The context makes the art.
When you see work on a gallery’s wall you’re more likely to believe that it’s worth several thousand dollars than if you see the same work sold with a steep price tag at a street fair. That’s the power of context.
But context can do more than manipulate the pecuniary worth of art, and it is not simply another word for “presentation.” Context is also what makes the following painting so great.
The Mona Lisa is the most popular painting at the Louvre. Almost everyone who enters that museum will not leave until they’ve seen Leonardo’s mysterious lady. But, whether they know it or not, they’re not seeking her out because of the experience they will have seeing the painting in person.
Exhibited in a protective glass case, perpetually swarmed by a crowd, and rather small, La Joconde tends to be a disappointment when seen in the flesh. The context which lends the work an aura of special is, at this point in her history, completely outside of the painting itself. The work’s allure is in the millions of times a prospective viewer has seen her reproduced, in the thousands of references to her inscrutable smile in pop culture, and in the Da Vinci Code. Even if you could see the painting au naturelle and en tête à tête, she’d still be a disappointment. The enormous context surrounding the Mona Lisa builds unattainable expectations for the piece.
As a rule, portraits can’t have that sort of context for the general public. While the family or friends of a sitter can connect with a likeness because they’ve already connected with its subject, for someone who doesn’t know the person portrayed a certain element of a portrait’s power is lost. The context simply isn’t there—unless the subject is famous and we all think we know her-him better than we actually do.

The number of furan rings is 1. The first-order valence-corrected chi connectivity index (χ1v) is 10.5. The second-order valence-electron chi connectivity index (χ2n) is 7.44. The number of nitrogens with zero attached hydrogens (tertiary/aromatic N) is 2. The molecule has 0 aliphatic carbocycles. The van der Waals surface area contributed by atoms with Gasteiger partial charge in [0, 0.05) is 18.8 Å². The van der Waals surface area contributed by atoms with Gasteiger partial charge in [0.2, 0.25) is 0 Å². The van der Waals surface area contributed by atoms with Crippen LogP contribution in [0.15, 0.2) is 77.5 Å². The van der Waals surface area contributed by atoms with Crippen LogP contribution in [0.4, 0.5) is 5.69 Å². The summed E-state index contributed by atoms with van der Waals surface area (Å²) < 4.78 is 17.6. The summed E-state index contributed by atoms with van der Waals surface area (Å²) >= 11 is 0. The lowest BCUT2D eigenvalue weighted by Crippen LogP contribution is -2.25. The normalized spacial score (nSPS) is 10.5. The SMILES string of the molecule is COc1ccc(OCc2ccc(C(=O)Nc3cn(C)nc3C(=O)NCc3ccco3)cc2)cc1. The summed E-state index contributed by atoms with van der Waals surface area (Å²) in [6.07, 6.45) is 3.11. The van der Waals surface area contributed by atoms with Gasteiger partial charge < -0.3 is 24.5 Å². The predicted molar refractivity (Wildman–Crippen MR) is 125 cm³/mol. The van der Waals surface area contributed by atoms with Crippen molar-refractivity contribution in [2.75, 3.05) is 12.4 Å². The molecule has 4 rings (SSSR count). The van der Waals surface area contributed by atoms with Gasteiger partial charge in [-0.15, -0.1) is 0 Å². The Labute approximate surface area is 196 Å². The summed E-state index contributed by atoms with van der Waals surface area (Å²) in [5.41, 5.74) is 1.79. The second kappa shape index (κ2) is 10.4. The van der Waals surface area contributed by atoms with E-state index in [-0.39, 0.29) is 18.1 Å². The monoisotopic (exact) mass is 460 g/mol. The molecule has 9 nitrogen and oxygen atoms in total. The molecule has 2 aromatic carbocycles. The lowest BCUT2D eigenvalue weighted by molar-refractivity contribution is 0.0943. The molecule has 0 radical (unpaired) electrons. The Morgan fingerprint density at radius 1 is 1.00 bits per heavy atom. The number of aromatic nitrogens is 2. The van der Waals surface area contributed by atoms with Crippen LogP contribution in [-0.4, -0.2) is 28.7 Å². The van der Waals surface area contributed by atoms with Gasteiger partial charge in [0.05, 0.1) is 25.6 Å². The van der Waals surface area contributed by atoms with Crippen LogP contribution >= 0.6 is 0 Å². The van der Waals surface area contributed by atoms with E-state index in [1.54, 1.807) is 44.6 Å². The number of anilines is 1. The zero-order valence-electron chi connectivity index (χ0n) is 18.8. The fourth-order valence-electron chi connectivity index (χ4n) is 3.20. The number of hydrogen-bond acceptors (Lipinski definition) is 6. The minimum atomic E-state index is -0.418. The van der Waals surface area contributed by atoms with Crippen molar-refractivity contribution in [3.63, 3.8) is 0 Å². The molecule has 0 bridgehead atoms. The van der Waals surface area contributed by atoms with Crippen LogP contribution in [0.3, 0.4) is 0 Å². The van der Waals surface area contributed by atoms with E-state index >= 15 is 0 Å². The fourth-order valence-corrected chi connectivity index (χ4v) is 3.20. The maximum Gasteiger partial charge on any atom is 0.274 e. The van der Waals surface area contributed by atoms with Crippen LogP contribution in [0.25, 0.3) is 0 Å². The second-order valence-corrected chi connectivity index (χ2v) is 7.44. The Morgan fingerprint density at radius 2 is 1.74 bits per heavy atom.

This aspect of portraiture is something that I struggle with perpetually. While I refuse to make blandly figurative work with no concern for the who-ness of the subject, I do strive to make portraits that matter to more than just my sitters and their circles. That’s why I create series of portraits grouped around a theme. For example, with my last conceptual show Apple Pie I combined real people—first and second generation Americans—with US icons as a way of honoring the subjects’ histories and individuality while also giving the viewer an access point into the portraits.
Though giving my paintings a broader context is always the goal of my conceptual work, I think I’ve been most successful at it in my upcoming series. For Subjective, my collaborator and I are providing a context for twenty portraits of ten people simply by teaming up. In this case the context doesn’t require references to general culture: it only takes looking the paintings that Becca and I have produced. Our paintings lend each other context.